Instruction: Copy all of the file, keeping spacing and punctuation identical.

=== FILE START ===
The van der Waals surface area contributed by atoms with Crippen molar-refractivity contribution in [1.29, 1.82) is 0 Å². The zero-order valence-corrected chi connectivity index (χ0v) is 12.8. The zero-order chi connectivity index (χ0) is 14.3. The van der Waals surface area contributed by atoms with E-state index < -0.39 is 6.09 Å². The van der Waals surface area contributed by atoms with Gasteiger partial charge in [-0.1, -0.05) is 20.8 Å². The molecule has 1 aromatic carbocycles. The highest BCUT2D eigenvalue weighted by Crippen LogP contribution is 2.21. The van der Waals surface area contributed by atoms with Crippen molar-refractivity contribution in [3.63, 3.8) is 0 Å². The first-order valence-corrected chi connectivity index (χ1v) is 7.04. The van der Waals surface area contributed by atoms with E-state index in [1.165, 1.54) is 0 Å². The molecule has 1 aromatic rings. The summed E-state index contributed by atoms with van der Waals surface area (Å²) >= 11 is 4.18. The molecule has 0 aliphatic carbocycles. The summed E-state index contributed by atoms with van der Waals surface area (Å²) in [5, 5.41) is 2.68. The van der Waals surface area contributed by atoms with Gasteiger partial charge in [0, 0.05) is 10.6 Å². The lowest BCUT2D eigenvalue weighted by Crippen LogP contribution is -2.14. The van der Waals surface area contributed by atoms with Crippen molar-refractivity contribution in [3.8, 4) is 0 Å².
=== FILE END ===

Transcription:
The van der Waals surface area contributed by atoms with Crippen molar-refractivity contribution in [1.29, 1.82) is 0 Å². The zero-order valence-corrected chi connectivity index (χ0v) is 12.8. The zero-order chi connectivity index (χ0) is 14.3. The van der Waals surface area contributed by atoms with E-state index < -0.39 is 6.09 Å². The van der Waals surface area contributed by atoms with Gasteiger partial charge in [-0.1, -0.05) is 20.8 Å². The molecule has 1 aromatic carbocycles. The highest BCUT2D eigenvalue weighted by Crippen LogP contribution is 2.21. The van der Waals surface area contributed by atoms with Crippen molar-refractivity contribution in [3.63, 3.8) is 0 Å². The first-order valence-corrected chi connectivity index (χ1v) is 7.04. The van der Waals surface area contributed by atoms with E-state index in [1.165, 1.54) is 0 Å². The molecule has 1 aromatic rings. The summed E-state index contributed by atoms with van der Waals surface area (Å²) >= 11 is 4.18. The molecule has 0 aliphatic carbocycles. The summed E-state index contributed by atoms with van der Waals surface area (Å²) in [5, 5.41) is 2.68. The van der Waals surface area contributed by atoms with Gasteiger partial charge in [0, 0.05) is 10.6 Å². The lowest BCUT2D eigenvalue weighted by Crippen LogP contribution is -2.14. The van der Waals surface area contributed by atoms with Crippen molar-refractivity contribution in [3.8, 4) is 0 Å².